Pair of armchairs, model 2468
Manufactured by ASKO
Black lacquered wood
and red woolen upholstery
66 cm x 77 cm x 70 h cm
26 in x 27,6 in x 30,3 h in
Helsinki Design Museum, 2014
Private collection, Stockholm
Ilmari Tapiovaara (Finland, 1914-1999). He argued about the function of designers "We don't discover anything new, we just make improvements, we try to standardise utility", he argued about the function of designers. Since his formation at the Central School of Applied Arts in Helsinki his practice and concepts have been situated in a deep-rooted Functionalism.
His work was informed by important designers such as Alvar Aalto. Also from Le Corbusier and Mies van der Rohe. He applied rationalism to industrial design, without forgetting the beauty of the results. Beauty, utility and an affordable price to promote utility without being restricted, or limited, to a single social class. "I am only interested in high quality designs that can be made in quantity and at a low price," he said.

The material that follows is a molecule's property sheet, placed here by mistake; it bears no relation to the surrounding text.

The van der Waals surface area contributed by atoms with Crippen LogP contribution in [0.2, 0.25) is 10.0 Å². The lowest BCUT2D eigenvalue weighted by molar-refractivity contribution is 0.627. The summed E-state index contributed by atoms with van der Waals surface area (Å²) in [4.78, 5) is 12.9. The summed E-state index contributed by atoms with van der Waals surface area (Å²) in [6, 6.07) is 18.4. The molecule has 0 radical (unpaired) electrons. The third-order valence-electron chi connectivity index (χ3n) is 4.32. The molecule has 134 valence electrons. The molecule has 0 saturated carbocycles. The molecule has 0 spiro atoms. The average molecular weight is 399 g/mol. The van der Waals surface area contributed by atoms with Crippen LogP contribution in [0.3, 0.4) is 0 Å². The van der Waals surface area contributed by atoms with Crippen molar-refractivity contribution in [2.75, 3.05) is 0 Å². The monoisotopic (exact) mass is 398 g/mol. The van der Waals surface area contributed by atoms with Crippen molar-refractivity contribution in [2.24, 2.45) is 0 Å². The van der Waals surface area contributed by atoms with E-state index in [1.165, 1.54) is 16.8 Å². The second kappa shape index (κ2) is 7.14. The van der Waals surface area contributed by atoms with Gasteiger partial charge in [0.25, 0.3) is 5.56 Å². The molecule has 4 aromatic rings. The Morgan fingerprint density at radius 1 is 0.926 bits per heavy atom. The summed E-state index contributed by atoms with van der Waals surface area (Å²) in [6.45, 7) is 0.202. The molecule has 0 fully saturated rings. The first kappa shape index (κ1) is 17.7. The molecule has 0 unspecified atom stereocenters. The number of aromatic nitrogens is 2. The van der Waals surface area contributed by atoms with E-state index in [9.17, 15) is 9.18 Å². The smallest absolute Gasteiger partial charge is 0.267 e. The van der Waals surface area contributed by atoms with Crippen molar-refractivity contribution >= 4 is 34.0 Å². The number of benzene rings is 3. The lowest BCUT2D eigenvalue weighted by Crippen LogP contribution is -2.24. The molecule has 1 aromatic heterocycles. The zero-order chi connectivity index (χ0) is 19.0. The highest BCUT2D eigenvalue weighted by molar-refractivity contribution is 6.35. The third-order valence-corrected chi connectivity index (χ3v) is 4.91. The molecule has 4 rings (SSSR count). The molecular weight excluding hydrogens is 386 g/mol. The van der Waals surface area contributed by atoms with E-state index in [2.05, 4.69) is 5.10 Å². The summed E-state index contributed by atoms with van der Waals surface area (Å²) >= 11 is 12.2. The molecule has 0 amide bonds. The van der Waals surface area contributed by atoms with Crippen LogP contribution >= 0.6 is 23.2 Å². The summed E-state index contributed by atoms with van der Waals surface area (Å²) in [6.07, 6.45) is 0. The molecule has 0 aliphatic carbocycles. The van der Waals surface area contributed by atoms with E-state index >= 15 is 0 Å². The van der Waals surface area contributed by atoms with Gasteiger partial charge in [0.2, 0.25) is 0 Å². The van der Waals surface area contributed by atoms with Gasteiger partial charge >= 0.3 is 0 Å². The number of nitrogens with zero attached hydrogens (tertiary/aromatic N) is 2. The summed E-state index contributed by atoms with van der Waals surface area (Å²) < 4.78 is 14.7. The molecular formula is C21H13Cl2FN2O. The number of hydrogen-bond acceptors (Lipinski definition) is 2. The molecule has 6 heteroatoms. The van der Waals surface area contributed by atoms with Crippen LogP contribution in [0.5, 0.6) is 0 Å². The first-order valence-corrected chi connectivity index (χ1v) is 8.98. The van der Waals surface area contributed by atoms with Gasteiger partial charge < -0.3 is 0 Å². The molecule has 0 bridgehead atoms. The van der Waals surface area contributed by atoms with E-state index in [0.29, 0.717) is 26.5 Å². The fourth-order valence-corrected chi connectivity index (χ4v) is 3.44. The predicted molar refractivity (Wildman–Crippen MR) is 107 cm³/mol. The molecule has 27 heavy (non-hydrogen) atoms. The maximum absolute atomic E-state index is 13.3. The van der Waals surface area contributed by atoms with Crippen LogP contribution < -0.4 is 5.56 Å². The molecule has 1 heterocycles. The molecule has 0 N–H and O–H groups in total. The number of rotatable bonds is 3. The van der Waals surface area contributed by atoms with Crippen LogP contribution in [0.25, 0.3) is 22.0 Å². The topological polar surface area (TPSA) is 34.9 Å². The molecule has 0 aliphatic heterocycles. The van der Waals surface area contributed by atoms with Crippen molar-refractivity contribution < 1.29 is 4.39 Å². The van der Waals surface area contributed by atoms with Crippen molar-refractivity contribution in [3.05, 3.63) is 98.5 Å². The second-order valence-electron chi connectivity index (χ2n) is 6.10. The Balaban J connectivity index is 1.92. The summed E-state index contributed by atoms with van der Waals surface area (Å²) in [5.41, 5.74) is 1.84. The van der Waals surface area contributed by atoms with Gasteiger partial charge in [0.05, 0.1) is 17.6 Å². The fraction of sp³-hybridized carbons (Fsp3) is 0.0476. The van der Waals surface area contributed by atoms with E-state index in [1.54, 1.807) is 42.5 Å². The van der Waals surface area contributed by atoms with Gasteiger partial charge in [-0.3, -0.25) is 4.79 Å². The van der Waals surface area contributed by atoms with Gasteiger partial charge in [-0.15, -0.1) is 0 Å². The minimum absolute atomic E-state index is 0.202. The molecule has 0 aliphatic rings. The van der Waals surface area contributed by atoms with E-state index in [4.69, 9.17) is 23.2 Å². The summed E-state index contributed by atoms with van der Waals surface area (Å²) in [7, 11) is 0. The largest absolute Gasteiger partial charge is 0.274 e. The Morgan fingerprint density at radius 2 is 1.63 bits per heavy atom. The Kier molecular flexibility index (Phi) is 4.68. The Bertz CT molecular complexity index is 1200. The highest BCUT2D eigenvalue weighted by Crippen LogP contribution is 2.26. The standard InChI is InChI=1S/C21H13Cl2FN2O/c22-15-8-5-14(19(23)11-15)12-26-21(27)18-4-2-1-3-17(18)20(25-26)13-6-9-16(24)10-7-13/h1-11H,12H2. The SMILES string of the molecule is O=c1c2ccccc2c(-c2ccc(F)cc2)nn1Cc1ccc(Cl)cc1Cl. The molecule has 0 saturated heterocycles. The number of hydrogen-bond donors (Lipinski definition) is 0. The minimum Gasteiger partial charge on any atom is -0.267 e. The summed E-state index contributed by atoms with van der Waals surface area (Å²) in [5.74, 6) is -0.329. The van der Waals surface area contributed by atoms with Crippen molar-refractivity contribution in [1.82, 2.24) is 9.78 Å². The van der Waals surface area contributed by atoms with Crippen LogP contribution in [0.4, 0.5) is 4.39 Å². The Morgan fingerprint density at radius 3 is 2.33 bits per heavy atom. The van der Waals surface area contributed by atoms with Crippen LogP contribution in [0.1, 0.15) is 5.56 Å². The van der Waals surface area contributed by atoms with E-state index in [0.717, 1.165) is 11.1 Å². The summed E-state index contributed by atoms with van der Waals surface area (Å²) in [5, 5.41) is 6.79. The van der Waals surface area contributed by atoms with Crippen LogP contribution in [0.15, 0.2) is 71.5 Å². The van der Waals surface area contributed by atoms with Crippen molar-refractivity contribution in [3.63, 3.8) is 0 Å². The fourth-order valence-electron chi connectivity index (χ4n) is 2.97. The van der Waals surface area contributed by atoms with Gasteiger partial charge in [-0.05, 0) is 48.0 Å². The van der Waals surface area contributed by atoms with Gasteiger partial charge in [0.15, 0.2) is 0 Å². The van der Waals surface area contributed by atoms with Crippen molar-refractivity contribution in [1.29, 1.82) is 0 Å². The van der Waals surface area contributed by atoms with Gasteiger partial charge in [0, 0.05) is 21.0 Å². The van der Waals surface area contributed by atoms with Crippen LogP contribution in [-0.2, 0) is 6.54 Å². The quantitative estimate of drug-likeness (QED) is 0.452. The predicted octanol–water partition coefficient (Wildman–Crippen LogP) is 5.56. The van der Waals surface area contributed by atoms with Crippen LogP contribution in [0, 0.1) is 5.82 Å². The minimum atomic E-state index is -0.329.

He was artistic director of Asko, a large furniture factory in Finland. A key figure during this phase will be his Annikki, designer and Ilmari’s partner. With her he designed the furniture for Domus Academica, a student residence in the 1940s, and in the 1950s they founded their own studio.
Tapiovaara did not have an immeasurable collection and production of pieces, as he advocated the continuous improvement of each piece. It’s for this reason, that the meticulousness can be seen in every variation of the initial prototype. He devoted much of his life to education, spreading his design ideals. "No ideas, no design", he insisted on incorporating design philosophy into the teaching programme. His great goal: that design should be beautiful and replicable in series.